EU’s next programme for research and innovation (FP9) should maximise the scientific and societal impact of its “moonshot” missions, according to a position paper published by the Guild of European Research-Intensive Universities.
The group of 19 universities across Europe welcomes the Commission’s plans to adopt research and innovation missions, an idea first floated by Pascal Lamy in its influential report, and recommends that the missions cover all disciplines and integrate research-led education in their outreach and societal engagement.
The paper also suggests five missions aimed at achieving a few of the UN Sustainable Development Goals (SDGs). “We urge the European Commission to concentrate on R&I missions that relate to the SDGs as effectively as possible, whilst adopting an approach that incorporates a European perspective to these challenges,” the paper reads.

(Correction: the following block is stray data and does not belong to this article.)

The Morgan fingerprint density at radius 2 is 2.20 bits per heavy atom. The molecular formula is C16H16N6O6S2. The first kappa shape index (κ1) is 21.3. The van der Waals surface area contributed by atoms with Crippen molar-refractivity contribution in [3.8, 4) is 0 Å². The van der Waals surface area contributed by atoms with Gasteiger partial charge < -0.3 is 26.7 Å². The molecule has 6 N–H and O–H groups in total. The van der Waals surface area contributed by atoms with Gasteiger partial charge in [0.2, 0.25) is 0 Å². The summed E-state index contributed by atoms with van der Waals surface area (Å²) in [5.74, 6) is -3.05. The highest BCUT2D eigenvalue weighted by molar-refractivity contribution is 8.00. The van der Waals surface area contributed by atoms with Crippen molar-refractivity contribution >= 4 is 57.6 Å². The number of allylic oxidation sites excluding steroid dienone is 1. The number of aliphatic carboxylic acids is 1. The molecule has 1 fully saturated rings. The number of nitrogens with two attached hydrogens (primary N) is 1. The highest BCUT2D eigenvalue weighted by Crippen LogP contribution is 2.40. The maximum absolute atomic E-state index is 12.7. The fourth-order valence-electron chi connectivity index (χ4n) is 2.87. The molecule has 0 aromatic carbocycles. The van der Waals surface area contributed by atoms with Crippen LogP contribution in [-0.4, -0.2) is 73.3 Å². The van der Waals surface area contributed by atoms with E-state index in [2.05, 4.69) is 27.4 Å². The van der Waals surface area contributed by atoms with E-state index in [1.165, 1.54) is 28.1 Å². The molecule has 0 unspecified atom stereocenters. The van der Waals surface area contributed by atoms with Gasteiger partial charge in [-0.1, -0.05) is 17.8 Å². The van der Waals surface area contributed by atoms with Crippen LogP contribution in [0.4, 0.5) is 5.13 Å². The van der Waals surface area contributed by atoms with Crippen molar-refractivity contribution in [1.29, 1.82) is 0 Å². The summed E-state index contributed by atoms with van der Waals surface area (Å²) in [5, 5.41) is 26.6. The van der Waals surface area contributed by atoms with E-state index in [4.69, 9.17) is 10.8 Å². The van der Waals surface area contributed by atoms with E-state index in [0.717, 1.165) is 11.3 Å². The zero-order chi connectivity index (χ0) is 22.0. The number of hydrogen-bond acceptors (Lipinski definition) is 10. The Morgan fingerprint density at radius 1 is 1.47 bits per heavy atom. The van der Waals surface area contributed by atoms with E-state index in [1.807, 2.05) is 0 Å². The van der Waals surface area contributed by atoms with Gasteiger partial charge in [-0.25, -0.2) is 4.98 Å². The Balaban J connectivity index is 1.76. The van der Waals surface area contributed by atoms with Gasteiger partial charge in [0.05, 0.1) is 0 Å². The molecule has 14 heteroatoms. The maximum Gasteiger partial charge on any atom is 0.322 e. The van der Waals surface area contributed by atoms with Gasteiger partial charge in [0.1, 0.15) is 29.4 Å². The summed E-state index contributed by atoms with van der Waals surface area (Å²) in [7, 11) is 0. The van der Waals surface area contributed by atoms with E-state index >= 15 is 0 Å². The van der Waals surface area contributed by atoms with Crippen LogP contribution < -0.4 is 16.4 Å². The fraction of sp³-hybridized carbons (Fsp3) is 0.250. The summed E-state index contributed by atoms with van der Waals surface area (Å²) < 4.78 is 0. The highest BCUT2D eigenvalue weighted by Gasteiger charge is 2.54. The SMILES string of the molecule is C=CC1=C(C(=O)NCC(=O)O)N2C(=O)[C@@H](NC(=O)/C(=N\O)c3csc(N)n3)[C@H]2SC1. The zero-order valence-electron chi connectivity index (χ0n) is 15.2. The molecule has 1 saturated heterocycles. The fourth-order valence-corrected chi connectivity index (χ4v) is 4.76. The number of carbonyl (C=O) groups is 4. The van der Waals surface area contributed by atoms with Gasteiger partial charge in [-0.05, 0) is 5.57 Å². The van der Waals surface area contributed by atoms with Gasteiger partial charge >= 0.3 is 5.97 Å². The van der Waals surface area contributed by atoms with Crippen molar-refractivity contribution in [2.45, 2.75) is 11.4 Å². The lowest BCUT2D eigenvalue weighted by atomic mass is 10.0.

The five missions proposed by the guild are:
- fighting anti-microbial resistance
- increasing healthy life years of Europeans through personalised medicine
- developing sustainable cities and landscapes
- restoring the cultural authority of science
- eradicating Europe’s digital divides
Also, to make sure that societal relevance does not replace scientific excellence in FP9, the Guild calls for the establishment of a Global Challenges pillar. “The central role of research must be guaranteed in the projects funded by the missions through evaluation criteria that acknowledge research excellence as a key element for the evaluation and success of the projects.”
From the paper:
“We urge the European Commission to concentrate on R&I missions that relate to the SDGs as effectively as possible, whilst adopting an approach that incorporates a European perspective to these challenges.”
“The Guild recommends that the missions framework adopts a flexible bottom-up approach to citizens engagement, where researchers and innovators can design ways for engaging with citizens that best suit the nature of their project.”
Read the full paper here.